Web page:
University of Southern California

Lovely Seaweeds

Judith Connor, January 27, evening — Seaweeds: the lovely, fluid ocean flora. Each expedition compels me to learn more about them. What makes the Puget Sound in Washington such a rich haven for species of algae? How closely related is the huge kelp Ecklonia in Namibia to the bull kelp back in California? And here in Antarctica, how do photosynthetic seaweeds survive up to 10 long winter months of darkness and cold?

Yesterday, faced with massive chunks of ice against the shore at Cape Evans, I could imagine Carl Skottsberg’s frustration during the Swedish Antarctic Expedition of 1901-1903. He dredged for seaweeds under the ice and ultimately lost most of his collections when the ship sank in pack ice. Some 50 years later, when scuba gave scientists diving access to the seafloor, Skottsberg and Mike Neushul described the algae from the South Shetland Islands and the Antarctic Peninsula.

A few weeks ago, a hole in the sea ice gave our divers a door to the deep. Now that the sea ice has broken up, there is no easy access. I wanted to observe Cape Evans’ sea floor, but a grinding icy barrier serves as an impediment to the dark, cold waters beyond.

broken sea ice.JPGTo the north of us, along the Antarctic Peninsula, Skottsberg’s rich stands of seaweeds extend from the shallows to depths of 30 meters. Large brown algae (but no kelps) dominate a diverse underwater scene. Antarctica has no kelps, so other brown algae (the Desmarestiales) have evolved to fill a similar niche.

seaweedseaurchin.JPG Further south, only a few species survive. In McMurdo Sound, south of 77S, the southernmost seaweeds include Phyllophora antarctica, a red alga endemic to Antarctic waters and thus found nowhere else. Sea urchins here wear a topcoat of Phyllophora cover (see photo above), perhaps as a disguise from predators.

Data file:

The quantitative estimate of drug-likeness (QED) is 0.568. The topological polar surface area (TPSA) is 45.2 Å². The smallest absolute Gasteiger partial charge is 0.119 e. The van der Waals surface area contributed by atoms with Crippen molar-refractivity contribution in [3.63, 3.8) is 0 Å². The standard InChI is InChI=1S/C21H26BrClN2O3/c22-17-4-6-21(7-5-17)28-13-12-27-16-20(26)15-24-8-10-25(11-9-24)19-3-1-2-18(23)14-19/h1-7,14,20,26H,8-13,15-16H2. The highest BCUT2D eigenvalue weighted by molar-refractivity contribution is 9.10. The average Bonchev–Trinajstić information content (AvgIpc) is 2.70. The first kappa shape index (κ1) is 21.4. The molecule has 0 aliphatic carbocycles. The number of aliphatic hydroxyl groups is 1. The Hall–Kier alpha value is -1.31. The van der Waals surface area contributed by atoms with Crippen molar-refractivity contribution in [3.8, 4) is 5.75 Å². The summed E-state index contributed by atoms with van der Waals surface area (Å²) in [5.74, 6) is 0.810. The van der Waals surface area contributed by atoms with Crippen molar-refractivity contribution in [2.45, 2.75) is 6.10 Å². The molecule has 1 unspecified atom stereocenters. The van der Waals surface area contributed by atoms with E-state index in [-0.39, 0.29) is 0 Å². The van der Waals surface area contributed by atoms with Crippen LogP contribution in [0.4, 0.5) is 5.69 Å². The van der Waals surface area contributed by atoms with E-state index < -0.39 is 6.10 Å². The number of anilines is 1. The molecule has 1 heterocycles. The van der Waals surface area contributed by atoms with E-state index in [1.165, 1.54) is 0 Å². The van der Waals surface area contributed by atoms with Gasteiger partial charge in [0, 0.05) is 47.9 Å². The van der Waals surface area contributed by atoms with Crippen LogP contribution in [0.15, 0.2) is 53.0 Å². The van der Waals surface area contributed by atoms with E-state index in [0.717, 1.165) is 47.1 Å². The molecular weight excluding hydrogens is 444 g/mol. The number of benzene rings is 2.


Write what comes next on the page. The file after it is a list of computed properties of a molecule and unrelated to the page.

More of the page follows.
Looking at our seaweed samples under a dissecting microscope, I didn’t think any light could penetrate the heavy cover of diatoms on the older segments. But the growing tips of the branches of Phyllophora were shiny red and clean. Summer sunlight was reaching the seaweeds and stimulating photosynthesis and new growth.

Judith Connor, Ph.D., is one of the instructors for the NSF Antarctic Marine Biology program and serves on the staff of Monterey Bay Aquarium Research Institute.

1 Comment

Dear Sir, i would like to study on taxonomy part of seaweed of antarctica so may you help regarding how i can start and is it different from temperate zone? i have experienced of inter-tidal area of Gujarat India. now i have dream of explore the south pole of the earth. please i request you to give me guidelines for the same project. thanking you, Dr S K Dodia